I met another teacher who got mad at his textbook and stopped using it. There it was, Pre-Algebra, the classic ox-stunner weighing in at about three pounds, worn bald at the corners, marked with sticky notes, useless for him. His name is Doug McKenzie -- looked to have at least ten years under his belt and teaches at a small K-8 independent school in Santa Barbara, California, Crane Country Day.
This visit was a random one: I saw the school from the car, thought it looked nice, called ahead and then dropped in. Since I said I was into technology, I got hooked up with a computer person, Chris Reussner, who kindly gave me a tour and discussed with me what their technology curriculum was.
This is another oddity of being a tech person. When you visit a school, they invariably show you the server room first, then a computer class, and then talk about what is happening in technology education. People naturally and generously want to show you where the technology IS at their school, not where it ISN'T.
I asked Chris about teachers who might be using online resources instead of textbooks and he didn't know of any, but then he suddenly got what I was after: "Doug McKenzie stopped using his textbook: I'll introduce you to him." I give Chris credit for being able to apprehend my negative-space perspective on the whole technology enterprise; I was barely able to articulate it myself.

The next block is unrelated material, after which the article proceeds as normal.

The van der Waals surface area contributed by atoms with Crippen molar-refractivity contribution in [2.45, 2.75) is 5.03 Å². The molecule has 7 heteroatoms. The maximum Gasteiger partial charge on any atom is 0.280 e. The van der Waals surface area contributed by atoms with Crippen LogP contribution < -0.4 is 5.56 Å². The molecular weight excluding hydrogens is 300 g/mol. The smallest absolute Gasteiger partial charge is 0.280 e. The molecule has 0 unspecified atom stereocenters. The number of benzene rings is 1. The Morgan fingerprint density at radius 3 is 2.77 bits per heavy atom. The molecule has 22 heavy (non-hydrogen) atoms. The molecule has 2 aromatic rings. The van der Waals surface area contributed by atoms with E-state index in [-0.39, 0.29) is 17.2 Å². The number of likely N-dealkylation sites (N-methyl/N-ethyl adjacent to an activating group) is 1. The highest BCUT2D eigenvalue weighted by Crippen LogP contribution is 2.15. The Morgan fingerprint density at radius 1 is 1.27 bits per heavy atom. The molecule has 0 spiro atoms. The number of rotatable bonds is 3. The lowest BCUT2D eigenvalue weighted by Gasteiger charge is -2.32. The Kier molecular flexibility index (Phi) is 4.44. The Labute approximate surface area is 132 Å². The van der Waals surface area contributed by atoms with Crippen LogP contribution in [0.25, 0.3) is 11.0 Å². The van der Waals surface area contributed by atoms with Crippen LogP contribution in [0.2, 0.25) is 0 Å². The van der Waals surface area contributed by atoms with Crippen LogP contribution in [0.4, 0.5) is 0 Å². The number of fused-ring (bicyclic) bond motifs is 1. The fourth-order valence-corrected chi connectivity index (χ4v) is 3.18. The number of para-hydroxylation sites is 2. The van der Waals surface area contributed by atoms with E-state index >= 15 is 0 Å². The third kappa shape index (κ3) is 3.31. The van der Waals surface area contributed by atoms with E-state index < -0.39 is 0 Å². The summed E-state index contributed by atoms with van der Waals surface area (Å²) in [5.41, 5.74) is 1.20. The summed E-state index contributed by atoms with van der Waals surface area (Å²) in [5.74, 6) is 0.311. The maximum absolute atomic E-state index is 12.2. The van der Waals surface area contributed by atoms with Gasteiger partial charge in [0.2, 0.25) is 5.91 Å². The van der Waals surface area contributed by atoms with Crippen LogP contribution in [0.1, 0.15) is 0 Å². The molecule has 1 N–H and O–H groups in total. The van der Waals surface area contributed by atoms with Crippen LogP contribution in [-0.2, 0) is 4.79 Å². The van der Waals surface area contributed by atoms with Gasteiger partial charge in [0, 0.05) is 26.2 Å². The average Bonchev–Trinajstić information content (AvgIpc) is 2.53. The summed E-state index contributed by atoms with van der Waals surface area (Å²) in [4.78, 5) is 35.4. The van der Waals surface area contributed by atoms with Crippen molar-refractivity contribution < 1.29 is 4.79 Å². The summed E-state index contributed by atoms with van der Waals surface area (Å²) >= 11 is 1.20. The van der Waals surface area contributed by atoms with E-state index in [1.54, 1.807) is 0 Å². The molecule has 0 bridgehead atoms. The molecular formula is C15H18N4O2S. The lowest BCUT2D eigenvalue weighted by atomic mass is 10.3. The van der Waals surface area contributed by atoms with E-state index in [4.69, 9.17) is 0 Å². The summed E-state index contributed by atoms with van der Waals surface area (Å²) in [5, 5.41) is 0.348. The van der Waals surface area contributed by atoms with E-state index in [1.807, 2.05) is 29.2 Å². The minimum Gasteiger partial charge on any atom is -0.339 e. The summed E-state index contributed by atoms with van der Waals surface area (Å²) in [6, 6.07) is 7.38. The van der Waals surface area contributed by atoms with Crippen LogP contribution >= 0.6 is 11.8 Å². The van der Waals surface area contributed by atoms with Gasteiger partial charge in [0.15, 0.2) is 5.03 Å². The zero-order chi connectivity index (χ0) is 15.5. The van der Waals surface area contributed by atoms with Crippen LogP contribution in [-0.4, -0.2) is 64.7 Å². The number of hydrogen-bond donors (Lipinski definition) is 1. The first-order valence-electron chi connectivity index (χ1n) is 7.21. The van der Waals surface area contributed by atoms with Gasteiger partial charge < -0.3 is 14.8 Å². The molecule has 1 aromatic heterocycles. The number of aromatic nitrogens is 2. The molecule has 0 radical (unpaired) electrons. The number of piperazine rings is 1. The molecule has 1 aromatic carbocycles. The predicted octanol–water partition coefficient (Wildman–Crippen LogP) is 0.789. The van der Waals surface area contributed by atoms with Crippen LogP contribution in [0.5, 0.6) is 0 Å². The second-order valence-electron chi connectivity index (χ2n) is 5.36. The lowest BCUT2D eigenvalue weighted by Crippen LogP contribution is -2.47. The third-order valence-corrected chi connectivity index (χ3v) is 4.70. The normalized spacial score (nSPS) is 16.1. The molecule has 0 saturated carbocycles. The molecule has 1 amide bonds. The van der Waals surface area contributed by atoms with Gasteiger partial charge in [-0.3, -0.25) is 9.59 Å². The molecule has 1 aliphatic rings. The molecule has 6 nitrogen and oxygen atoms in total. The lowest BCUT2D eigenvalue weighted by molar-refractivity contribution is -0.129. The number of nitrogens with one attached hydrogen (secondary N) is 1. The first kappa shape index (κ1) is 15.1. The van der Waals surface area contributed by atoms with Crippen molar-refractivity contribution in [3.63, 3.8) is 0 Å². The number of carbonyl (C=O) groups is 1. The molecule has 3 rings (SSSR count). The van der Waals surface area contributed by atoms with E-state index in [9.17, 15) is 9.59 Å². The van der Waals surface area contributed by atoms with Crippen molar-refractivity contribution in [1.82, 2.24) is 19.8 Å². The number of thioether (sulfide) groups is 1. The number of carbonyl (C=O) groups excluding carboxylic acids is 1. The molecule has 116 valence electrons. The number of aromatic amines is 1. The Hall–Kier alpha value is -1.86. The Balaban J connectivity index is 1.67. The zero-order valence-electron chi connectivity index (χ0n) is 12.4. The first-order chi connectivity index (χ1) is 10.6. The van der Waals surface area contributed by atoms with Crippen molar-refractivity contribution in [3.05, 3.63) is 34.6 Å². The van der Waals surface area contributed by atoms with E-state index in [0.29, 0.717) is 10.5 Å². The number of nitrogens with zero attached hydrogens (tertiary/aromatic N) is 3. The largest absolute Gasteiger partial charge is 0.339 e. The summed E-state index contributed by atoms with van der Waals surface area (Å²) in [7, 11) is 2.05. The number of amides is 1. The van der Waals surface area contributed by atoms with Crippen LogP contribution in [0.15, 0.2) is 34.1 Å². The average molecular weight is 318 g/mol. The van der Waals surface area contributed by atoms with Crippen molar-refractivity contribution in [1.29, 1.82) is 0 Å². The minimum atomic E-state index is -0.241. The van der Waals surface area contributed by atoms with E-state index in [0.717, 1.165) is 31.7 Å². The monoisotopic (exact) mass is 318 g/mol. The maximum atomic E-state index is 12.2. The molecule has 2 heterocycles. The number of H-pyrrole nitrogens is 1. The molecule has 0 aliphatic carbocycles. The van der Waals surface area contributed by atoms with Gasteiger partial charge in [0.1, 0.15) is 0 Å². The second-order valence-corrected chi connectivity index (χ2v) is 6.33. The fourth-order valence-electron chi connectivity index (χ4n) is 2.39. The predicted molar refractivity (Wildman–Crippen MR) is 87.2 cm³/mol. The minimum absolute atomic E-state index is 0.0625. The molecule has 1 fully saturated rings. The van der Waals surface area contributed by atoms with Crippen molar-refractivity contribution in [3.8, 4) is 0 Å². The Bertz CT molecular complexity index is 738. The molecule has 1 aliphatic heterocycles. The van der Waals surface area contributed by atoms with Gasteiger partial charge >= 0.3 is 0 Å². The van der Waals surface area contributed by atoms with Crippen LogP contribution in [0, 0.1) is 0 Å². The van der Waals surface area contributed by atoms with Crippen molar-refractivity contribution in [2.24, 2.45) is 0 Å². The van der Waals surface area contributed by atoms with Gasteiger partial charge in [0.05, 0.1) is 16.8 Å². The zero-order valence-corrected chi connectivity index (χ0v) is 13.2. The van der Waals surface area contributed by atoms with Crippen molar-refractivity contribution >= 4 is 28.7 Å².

What does Doug use? A bunch of worksheets he made, problems from online resources, and stuff he just plain made up. He is the classic bag-of-trickster teacher. The kids draw diagrams, stand in a line with hats on, set up dominos. Lots of manipulables.
Doug had never heard of Flexbooks or the CK-12 Foundation, but he quickly understood that he could both contribute and benefit from such a resource. I think he felt that it would be difficult and time-consuming to gather, edit, refine and present the materials he uses. How could that be useful for anyone other than himself and Chris, my guide, who teaches Algebra with Doug?
I think that's a common feeling among teachers: "I've got all this stuff, but it only works for me." Conversely, we've all had the experience of taking over someone else's course and being handed a dense folder of dog-eared materials in no particular order and being told cheerfully how helpful all these pieces of paper should be to us.
So here's the tricky question: how do we take all the great stuff that teachers like Doug are using and make it useful for other teachers? It's a corollary but not as significant question to the one that was asked in the New York Times Magazine yesterday: how to build a better teacher? I don't know all the details, but my strong feeling is that the answers lie in the areas of tradition, apprenticeship, intellectual heritage, collaboration, review, educational husbandry -- building a teaching culture.